I will say honestly that I was on a cocktail of legal and illegal drugs (more illegal than legal) and was incredibly stressed and my initial TIA happened at about 2am in Nov 22.

went to hospital had recovered enough and regained feeling in my left side so I said I’m fine no issue I want a cigarette and to go home. Don’t worry polars was with me. said I was fine as I had another series of strokes and insisted on going home even though I’d just walked into a tree and there was a baseball bat smashing into my head (metaphorically) - I just wanted to go home and sleep. JP had a cab and cig ready innit.

I then was called back to the hospital the next day as I had vision problems and etc etc etc

So I get the fact that you didn’t acknowledge it and shrugged it off.

Subsequent CTs and MRIs show I had a series of stroke events culminating in a heamorragic stroke in the left side of my occiptal lobe causing hemianopia.

So basically I’m saying go speak to a medical professional as I am mad!

Good luck!!


:polar_bear: :wink:


I actually have an mri scheduled for next week. I had an mri in september 2022 but nothing was found. Hopefully this subsequent mri will show something.


Hi there. This is not a professional opinion. My guess here is because I identify with your experience. I hope I don’t freak you out, so brace yourself for the following: This sounds like a hemorrhage; you are feeling the blood exit the main artery (or a less critical vein) and spill onto your brain. Well that sounds a bit dramatic, but it’s basically what I felt when I had my stroke one year ago. Did you feel your pressure spike? (heart going up) Anyway, I’d say that was a full blown stroke. Perhaps check your blood pressure regularly just to see what’s happening.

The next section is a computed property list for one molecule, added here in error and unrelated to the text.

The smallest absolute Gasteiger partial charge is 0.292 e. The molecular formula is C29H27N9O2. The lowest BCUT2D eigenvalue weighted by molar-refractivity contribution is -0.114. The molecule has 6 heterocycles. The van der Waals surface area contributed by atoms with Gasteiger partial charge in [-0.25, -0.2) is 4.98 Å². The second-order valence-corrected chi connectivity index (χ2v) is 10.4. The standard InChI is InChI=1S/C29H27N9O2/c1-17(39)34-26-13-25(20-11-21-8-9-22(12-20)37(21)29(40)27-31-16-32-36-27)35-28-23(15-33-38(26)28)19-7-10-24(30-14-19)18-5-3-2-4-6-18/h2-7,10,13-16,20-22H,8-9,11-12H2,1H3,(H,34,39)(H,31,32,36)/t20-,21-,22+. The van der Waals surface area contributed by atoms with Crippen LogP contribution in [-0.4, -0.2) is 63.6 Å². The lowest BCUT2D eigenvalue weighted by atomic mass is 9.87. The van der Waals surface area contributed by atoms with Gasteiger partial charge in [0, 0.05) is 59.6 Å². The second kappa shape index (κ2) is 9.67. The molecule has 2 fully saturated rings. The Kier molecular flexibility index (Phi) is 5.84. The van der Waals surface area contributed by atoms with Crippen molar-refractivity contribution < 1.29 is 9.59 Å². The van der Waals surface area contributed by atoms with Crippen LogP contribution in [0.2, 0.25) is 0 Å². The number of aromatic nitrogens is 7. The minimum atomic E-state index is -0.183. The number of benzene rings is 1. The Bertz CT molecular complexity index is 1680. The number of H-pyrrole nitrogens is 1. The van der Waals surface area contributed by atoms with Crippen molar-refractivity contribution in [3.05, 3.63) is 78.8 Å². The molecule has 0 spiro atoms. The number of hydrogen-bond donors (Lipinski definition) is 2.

Remember I’m not a pro, so there’s every chance I’m completely wrong.
How d you feel now? Got complete range of motion in limbs?
Is your sensitivity back?

Good luck, ciao, Roland



I find this Forum to be a great place to check out the experiences of others. There is much that can be learnt with new ways of looking at things.

But this is the wrong place to be if you suspect you are having or have had an undiagnosed stroke. There is no-one here qualified to give a diagnosis.

There is one simple thing to do if you suspect stroke:

Call for an ambulance, ring 999, and do not delay.

When you’ve done that please come back and let us know how you are doing.

Keep on keepin’ on
:writing_hand: :slightly_smiling_face: :+1:


Hi @mishuhamchu I want to say welcome to the forum and so sorry you’ve had need to join us. It sound like you have had a lot going on inside your head, only wish we could see inside it and say one way or another what exactly is going on. I’m guessing you are in the USA from the way you talk about semesters and being in school?

It does sound as though you have something going on that is stroke like, affecting your head. Only medical investigation can get to the route cause, be it blocked or ruptured veins or arteries in the head or elsewhere in the body starving the brain.

What I would advice though, is that you lay off the weed and alcohol until this has been fully diagnosed and treated. They will be starving your brain of much needed oxygen and nutrients, needed to both recover and fully function.

While this goes undiagnosed, you are putting yourself at continuous risk of further episodes. The symptoms of full blown strokes are far worse than you’ve already experienced and can take many years of recovery depending on the extent of damage and what the brain can recover…and you are never fully recovered as we are all discovering here.

Some of your symptoms I can relate to; I had 2 TIA’s 3yrs ago I was 58yrs old. It’s taken me that 3 years to get myself back to some kind of new normal. In that time I’ve had to learn to walk, talk, read and write, balance, think straight, brain fog and fatigue. I still have mild Aphasia and cognition is not 100%, I also still have weakness down my right side and foot drop. But I can drive, work out at the gym, do most daily tasks I used to. All independently, thought at a much slower rate as I’m 61 now. And I consider myself one of the lucky ones on here.